Doing away with Google is not an isolated act, it’s an ongoing process. Stay informed about privacy best practices and new alternatives to Google products. Educate yourself about privacy issues and digital rights to understand why it’s important to take these steps. In addition, regularly review app permissions on your devices and practice digital hygiene, such as deleting cookies and using VPNs. Indeed, you can secure your online activity by installing a VPN, which will mask your IP address and encrypt your connection, preventing Google from tracking your searches and site browsing. Maintaining these habits will not only help you stay independent of Google, but also protect your digital identity in the long term. When you’re on your phone, tap the settings in your browser app to sign out of any synced Google accounts, ensuring your searches and browsing history remain private.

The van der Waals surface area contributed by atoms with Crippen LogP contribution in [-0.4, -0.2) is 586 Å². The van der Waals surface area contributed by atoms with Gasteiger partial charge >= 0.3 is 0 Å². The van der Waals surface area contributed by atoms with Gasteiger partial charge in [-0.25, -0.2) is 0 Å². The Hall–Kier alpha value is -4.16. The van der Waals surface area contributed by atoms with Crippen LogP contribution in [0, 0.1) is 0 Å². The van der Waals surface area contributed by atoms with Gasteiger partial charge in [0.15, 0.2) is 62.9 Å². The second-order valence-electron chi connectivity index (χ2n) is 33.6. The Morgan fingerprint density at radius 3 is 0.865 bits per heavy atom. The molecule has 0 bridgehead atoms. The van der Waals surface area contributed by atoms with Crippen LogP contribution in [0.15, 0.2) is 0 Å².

By following these steps, you can gradually reduce your dependence on Google and switch to alternatives that are more respectful of your privacy and personal data. It’s a commitment that takes time and perseverance, but one that can be hugely beneficial to your digital autonomy.

III) Alternative options to Google :

Taking the plunge and no longer using Google tools is often the most complicated step. We are generally poorly, if at all, informed about alternatives to Google tools.

Here is a list of tools and services that you can use as an alternative to Google :

Search engines
  • DuckDuckGo : Known for its respect for privacy, it does not track its users and offers a neutral search experience.
  • Bing : Microsoft’s search engine is often regarded as Google Search’s main competitor.
  • Ecosia : This search engine uses its profits to plant trees, combining utility and eco-responsibility.
  • Qwant : Based in France, Qwant also focuses on protecting the privacy of its users.
Web browsers
  • Mozilla Firefox : An open-source browser renowned for its security and privacy features.
  • Brave: This browser has an ad blocker and also protects against online tracking.
  • Safari: For Apple users, Safari offers seamless integration with the Apple ecosystem, particularly on iOS and Mac.